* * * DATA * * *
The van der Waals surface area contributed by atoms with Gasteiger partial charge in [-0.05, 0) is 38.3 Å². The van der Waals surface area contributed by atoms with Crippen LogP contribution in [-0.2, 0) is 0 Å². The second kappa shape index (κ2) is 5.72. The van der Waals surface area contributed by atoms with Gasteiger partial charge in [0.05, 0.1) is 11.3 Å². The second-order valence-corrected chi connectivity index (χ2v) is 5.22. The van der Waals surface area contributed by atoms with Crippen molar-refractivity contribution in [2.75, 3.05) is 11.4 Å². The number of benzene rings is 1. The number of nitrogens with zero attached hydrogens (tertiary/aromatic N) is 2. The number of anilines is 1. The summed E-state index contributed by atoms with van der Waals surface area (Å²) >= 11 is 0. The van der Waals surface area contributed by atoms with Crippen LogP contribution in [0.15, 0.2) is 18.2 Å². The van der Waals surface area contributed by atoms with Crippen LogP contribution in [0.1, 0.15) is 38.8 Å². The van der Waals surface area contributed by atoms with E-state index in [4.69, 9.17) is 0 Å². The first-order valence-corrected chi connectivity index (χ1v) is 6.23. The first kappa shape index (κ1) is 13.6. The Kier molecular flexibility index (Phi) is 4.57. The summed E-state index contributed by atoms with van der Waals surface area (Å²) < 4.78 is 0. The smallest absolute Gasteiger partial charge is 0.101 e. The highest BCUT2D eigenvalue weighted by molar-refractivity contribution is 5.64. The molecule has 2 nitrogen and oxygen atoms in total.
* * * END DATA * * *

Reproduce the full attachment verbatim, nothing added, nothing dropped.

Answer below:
The van der Waals surface area contributed by atoms with Gasteiger partial charge in [-0.05, 0) is 38.3 Å². The van der Waals surface area contributed by atoms with Crippen LogP contribution in [-0.2, 0) is 0 Å². The second kappa shape index (κ2) is 5.72. The van der Waals surface area contributed by atoms with Gasteiger partial charge in [0.05, 0.1) is 11.3 Å². The second-order valence-corrected chi connectivity index (χ2v) is 5.22. The van der Waals surface area contributed by atoms with Crippen molar-refractivity contribution in [2.75, 3.05) is 11.4 Å². The number of benzene rings is 1. The number of nitrogens with zero attached hydrogens (tertiary/aromatic N) is 2. The number of anilines is 1. The summed E-state index contributed by atoms with van der Waals surface area (Å²) >= 11 is 0. The van der Waals surface area contributed by atoms with Crippen LogP contribution in [0.15, 0.2) is 18.2 Å². The van der Waals surface area contributed by atoms with Crippen LogP contribution in [0.1, 0.15) is 38.8 Å². The van der Waals surface area contributed by atoms with E-state index in [4.69, 9.17) is 0 Å². The first-order valence-corrected chi connectivity index (χ1v) is 6.23. The first kappa shape index (κ1) is 13.6. The Kier molecular flexibility index (Phi) is 4.57. The summed E-state index contributed by atoms with van der Waals surface area (Å²) < 4.78 is 0. The smallest absolute Gasteiger partial charge is 0.101 e. The highest BCUT2D eigenvalue weighted by molar-refractivity contribution is 5.64. The molecule has 2 nitrogen and oxygen atoms in total.